Filonov put his wife on a pedestal; his letters to her were full of genuine adoration. He said: “... I have so much tenderness for you, as I have for my daughter.” He called his beloved one his daughter, and himself - Panka. Ekaterina Serebryakova received a good pension for her husband and special rations, while Filonov was mendicant. He did not want to hear about living at her expense. And when he rarely took money from his “daughter”, he returned everything exclusively and scrupulously.

In 1929, an American artist Helena Huntington-Hooker came to study under Filonov. She was 23 years old at that time. They practiced six weeks twice a day. Ekaterina was very jealous and suffered a lot, although Panka laughed: “I can cheat on you as much as Lenin can do it to democracy”. But the “daughter” was sure that Filonov and his student’s relationship had become intimate. Unable to put up with that, she went to the sanatorium, from where she wrote a letter to Filonov with an offer to part ways. He came to her the very next day. “So you wanted to leave me!?”, - he was indignant.

Suffering greatly from the fact that he could not spoil his “daughter” with gifts, Filonov did much more for his beloved one – he gave her three years of life. In 1939, Ekaterina Serebryakova suffered a stroke; she fell right on the street, from where an ambulance took her to the hospital. The next day, Filonov took her home holding in his arms, where he looked after her and nursed her. He slept sitting, he did not leave his “daughter” for a minute.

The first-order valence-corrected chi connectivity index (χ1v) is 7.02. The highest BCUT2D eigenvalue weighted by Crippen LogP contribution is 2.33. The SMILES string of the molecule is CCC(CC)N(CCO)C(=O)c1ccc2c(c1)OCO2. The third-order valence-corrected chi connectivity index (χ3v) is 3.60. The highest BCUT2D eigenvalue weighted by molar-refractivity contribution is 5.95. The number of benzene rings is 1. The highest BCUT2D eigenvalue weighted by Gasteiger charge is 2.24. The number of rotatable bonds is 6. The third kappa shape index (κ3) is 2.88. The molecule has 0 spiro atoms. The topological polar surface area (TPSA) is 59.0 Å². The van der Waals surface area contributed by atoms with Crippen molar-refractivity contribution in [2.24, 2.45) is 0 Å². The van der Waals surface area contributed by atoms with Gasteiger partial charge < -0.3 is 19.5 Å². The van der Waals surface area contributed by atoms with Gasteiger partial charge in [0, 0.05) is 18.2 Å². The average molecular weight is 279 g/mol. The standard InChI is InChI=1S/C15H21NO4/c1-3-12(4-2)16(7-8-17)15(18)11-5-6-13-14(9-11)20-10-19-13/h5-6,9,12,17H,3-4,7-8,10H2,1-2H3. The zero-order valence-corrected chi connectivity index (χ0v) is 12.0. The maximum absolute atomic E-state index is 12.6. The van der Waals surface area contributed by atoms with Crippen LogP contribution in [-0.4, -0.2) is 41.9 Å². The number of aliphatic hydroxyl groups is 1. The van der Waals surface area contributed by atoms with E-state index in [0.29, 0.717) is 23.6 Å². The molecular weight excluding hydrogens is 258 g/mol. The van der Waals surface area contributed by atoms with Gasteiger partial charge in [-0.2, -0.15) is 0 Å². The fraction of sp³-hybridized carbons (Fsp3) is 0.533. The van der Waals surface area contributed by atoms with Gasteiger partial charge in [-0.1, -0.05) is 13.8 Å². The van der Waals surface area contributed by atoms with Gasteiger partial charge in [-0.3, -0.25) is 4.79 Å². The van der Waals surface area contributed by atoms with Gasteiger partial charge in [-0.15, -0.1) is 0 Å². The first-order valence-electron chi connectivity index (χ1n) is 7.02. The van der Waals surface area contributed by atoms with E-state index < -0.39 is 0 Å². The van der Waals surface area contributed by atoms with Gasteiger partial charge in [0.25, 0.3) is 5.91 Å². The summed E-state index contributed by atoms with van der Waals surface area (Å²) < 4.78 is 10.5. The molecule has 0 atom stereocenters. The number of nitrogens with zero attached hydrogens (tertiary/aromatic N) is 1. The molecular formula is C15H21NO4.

He could not imagine life without his wife so much that he had passed away before she did. Filonov was one of the first victims of the blockade - his body had not been given enough food throughout his whole life, therefore, there were no reserves to hold out. Having made sure that he did everything he could in terms of his wife’s health, he then guarded the paintings. Filonov spent all nights in the attic, fearing that a random shell could damage his artworks. His “daughter” outlived her Panka by several months. Filonov’s sister later gave away about four hundred works, which had been stored in basements for a long time, to The State Russian Museum. And so it happened that in such unmerciful homeland for Filonov, there appeared almost the complete collection of his “Made paintings.”

Virtual gallery of paintings in Arthive offers you to get acquainted with the biography and artworks of the master.

Author: Alena Esaulova